Russia Takes First Steps To Releasing Orcas, Belugas From 'Whale Jail'

Nearly 100 whales are stuck in miserable holding pens after being captured for the aquarium trade.

Russian officials say experts will be evaluating dozens of captive whales with the hope of ultimately freeing them from holding pens that have been internationally dubbed “whale jail.”

The New York Times reported this week that Russia’s minister of natural resources, Dmitri N. Kobylkin, said the situation is unprecedented because of the number of animals ― 10 orcas and 87 belugas ― that need to be released.

An aerial view of the holding pens.
An aerial view of the holding pens.

Government officials plan to meet with a group of experts, including famed oceanographer and marine scientist Jean-Michel Cousteau, to figure out the best course of action, according to the BBC.

The whales were captured in the summer of 2018 by companies intending to sell them to aquariums and marine parks, including facilities in China. Those companies brought the whales to holding pens in Srednyaya Bay, near Vladivostok on the Pacific coast.

But a criminal investigation ― sparked by drone footage of the pens published in October ― determined the animals had been caught illegally. The Russian government said in January it had seized custody of the whales, according to the Times.

Belugas in their holding pens in Srednyaya Bay.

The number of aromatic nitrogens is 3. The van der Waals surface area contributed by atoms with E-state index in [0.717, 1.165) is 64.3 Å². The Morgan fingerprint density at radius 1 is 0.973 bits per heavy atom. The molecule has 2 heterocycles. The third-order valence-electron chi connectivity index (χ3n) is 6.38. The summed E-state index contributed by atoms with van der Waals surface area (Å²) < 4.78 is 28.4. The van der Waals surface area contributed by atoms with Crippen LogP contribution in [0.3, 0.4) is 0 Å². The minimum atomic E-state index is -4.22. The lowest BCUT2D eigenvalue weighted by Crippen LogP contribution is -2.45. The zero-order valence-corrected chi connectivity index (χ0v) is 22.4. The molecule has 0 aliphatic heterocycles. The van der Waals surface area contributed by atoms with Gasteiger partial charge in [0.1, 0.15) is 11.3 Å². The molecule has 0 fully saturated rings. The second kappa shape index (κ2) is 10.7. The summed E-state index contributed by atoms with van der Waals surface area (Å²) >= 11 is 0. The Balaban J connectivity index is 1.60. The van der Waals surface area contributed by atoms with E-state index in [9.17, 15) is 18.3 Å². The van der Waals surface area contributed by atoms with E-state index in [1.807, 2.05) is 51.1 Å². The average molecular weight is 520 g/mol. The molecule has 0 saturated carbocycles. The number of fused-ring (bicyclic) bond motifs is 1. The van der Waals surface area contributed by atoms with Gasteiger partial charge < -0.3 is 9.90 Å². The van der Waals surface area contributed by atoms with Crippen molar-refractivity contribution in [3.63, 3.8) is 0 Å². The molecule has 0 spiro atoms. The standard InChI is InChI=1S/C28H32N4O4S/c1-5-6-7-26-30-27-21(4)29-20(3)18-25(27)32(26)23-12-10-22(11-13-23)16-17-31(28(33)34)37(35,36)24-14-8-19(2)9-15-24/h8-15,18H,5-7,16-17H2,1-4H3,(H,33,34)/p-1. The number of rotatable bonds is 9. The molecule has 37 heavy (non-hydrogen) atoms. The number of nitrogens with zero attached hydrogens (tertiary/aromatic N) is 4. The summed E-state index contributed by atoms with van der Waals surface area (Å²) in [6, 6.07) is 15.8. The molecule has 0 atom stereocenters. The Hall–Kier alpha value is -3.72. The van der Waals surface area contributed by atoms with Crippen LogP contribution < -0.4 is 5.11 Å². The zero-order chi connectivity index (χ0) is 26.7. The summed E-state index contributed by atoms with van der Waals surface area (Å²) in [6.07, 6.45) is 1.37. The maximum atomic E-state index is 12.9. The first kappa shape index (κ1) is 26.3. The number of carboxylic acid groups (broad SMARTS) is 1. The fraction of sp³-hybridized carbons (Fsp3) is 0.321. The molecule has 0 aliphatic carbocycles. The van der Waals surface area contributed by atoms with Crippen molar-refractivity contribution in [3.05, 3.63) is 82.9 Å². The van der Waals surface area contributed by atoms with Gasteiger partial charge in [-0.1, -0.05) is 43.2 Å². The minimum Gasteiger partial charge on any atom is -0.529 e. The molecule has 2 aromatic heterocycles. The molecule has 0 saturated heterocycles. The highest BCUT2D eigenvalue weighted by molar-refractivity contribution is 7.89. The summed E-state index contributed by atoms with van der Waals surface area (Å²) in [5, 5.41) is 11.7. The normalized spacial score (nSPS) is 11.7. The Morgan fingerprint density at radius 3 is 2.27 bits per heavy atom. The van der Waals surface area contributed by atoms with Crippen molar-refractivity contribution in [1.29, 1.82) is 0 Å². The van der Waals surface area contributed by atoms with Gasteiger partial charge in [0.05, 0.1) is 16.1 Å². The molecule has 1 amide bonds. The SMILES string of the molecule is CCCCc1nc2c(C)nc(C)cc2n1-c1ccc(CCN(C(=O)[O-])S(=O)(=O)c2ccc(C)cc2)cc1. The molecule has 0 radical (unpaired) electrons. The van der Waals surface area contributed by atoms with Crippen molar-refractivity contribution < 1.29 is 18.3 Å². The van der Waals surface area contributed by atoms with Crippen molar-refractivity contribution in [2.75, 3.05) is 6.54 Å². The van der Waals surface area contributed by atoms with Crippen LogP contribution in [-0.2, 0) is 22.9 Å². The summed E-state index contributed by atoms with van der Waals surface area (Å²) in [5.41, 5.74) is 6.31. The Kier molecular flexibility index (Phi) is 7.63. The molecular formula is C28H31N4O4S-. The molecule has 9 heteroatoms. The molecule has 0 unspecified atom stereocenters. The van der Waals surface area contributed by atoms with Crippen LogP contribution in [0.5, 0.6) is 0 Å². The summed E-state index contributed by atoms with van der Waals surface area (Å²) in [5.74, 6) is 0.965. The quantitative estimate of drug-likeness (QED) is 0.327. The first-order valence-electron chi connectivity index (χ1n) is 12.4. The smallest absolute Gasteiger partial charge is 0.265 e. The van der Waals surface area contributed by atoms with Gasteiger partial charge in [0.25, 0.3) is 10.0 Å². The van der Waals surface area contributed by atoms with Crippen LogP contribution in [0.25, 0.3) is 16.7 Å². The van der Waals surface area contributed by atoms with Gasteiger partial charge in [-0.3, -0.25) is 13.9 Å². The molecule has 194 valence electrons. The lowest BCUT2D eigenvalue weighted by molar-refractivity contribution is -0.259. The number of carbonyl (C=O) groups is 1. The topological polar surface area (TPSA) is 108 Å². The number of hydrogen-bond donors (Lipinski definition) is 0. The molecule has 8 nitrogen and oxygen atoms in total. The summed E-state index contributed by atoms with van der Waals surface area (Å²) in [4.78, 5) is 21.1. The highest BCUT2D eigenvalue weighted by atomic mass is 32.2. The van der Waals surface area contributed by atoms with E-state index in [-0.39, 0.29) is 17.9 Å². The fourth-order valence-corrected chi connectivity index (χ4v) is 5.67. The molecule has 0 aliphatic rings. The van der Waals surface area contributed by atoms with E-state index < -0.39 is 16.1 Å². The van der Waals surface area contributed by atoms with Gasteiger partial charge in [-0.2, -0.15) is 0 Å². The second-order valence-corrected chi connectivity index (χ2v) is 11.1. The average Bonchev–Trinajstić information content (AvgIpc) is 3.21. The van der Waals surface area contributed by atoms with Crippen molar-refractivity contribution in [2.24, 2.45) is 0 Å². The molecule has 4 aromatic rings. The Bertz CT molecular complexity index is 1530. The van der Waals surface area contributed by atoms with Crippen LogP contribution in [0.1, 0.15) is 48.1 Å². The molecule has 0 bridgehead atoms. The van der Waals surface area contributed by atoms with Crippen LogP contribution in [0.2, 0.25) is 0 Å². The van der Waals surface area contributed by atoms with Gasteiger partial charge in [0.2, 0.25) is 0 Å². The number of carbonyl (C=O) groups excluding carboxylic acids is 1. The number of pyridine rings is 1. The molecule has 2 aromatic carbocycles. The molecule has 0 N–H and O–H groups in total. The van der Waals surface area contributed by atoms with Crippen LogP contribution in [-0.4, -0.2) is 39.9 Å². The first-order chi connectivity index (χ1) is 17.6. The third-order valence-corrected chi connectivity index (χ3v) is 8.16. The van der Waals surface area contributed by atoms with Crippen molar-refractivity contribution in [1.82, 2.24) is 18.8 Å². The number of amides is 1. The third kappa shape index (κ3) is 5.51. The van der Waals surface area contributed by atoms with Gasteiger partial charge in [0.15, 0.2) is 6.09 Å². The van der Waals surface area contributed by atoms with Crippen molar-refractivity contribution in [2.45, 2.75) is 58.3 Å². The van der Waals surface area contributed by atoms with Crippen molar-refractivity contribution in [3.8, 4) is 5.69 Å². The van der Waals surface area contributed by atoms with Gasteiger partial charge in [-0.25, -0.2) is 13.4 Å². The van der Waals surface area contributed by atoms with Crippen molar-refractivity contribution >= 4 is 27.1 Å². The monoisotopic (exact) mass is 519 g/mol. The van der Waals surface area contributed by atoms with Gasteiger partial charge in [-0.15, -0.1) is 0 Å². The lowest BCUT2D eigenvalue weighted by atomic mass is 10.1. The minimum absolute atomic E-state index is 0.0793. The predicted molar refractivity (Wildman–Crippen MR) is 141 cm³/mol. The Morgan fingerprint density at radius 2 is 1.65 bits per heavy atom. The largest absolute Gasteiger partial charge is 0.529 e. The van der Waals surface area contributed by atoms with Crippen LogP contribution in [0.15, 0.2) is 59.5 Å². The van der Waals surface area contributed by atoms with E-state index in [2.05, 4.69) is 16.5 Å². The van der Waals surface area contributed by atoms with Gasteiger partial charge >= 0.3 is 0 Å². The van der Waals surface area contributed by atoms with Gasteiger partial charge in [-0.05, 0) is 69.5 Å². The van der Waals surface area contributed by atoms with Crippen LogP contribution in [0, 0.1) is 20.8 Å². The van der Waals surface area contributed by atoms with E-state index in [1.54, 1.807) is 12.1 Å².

Belugas in their holding pens in Srednyaya Bay.

National Geographic published a detailed report on the whales’ dire situation back in February.

In the meantime, the whales are distressed and in poor health. According to NatGeo’s February story, several orcas had skin lesions possibly caused by frostbite or bacteria in the water. A veterinarian said that the skin of “most of the orcas were “thickly seeded with various microorganisms,” which she believed could have been caused from food rotting in their pens.

The belugas ― including 15 young ones caught before being weaned ― were also not doing well, having to contend with the trauma of workers routinely smashing shovels into the ice above their heads in order to break it up and allow them to surface to breathe.

One of the orcas, or killer whales, trapped in what's been internationally dubbed "whale jail."
One of the orcas, or killer whales, trapped in what's been internationally dubbed "whale jail."

Though scientists and vets agree the animals are living in miserable conditions, there’s debate over what should happen to them. Some think that after medical assessment and treatment, the whales should be released as soon as possible near the location where they’re being held.

Others fear doing so could be a death sentence.

“They have never been in the places where they’re being kept in captivity,” marine mammal expert Grigory Tsidulko told CBC. “Right now, there’s not enough food for them where they’re being held.”

An alternative is for the whales to be transported back to the locations where they were originally captured, but sea ice makes it impractical to do that before summer. That means the whales will have to spend a longer time in the holding pens, and some of the younger belugas could grow too dependent on human care to ultimately be released.